American International Journal of Social Science

ISSN 2325-4149(Print), ISSN 2325-4165(Online) DIO: 10.30845/aijss

An Examination of Stories: How Cross-Cultural Communication Might Lead to Healthier Relationships and Peace across Cultures: A Case Study
Gary W. Cheeseman, Susan C. Gapp, Samuel Platt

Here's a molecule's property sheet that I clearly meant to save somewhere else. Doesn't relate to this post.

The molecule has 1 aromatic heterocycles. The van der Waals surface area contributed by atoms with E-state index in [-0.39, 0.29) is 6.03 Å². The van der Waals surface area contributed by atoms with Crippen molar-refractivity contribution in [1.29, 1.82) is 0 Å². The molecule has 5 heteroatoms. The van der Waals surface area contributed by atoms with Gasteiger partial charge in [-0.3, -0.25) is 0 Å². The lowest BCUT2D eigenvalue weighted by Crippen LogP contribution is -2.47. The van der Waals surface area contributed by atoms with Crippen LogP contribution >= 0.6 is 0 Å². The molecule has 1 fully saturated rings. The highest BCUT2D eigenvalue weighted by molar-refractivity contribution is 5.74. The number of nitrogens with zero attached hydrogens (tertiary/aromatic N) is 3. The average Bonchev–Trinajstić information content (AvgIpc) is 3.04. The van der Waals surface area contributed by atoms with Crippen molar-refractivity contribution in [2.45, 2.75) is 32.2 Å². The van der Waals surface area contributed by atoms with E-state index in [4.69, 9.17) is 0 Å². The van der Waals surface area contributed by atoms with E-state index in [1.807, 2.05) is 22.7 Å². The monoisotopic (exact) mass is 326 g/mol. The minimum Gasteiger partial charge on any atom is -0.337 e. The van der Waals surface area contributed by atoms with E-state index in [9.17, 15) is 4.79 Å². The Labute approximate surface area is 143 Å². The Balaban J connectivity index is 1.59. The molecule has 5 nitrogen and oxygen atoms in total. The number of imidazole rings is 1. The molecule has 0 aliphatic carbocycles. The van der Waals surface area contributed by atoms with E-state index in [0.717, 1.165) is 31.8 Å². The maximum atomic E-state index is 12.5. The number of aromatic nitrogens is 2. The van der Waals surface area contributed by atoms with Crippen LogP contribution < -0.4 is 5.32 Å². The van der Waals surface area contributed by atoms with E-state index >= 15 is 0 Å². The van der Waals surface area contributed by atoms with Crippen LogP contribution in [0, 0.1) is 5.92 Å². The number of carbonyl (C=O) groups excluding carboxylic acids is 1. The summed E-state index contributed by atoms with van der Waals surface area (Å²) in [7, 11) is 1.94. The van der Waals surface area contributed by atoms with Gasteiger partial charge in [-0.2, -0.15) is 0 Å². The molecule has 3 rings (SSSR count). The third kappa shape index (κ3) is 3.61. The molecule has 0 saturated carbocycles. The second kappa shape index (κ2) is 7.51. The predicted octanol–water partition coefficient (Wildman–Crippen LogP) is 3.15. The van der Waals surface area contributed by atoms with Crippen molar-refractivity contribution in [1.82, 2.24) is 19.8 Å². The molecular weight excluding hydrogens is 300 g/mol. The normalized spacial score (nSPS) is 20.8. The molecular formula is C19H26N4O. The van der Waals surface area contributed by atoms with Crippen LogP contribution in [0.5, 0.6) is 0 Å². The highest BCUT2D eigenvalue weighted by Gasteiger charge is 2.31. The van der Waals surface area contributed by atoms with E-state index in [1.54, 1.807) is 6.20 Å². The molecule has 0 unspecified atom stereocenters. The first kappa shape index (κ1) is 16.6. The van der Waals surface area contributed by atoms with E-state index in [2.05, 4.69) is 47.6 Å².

This study explored the seldom-analyzed topic of cross-cultural communication in rural areas of the Midwestern United States. Researchers asked Mid-westerners from the dominant culture to tell stories of their experiences with people from other cultures and how they felt about people from diverse backgrounds. Stories were vital to this study. People live storied lives that describe the human experience. Researchers attempted to assess the participant’s experiences by critically examining their stories. Researchers examined the data using a structural framework that emphasized work in sociology, education, and the social sciences as well as theoretical perspectives rooted in critical theory and analysis, conflict theory and theories of enculturation and acculturation. Story transcripts were analyzed several times throughout the coding and categorization data process. Three specific influences: social stratification, media, and social pressures heavily influenced three emotional responses: fear, sensitivity and regret in participants shared interactions with people from other different cultures. The goal of this study was to critically examine the views and experiences of the dominant culture regarding cross-cultural communication with the assumption that more cross-cultural communication may lead to healthier relationships and peace across cultures.

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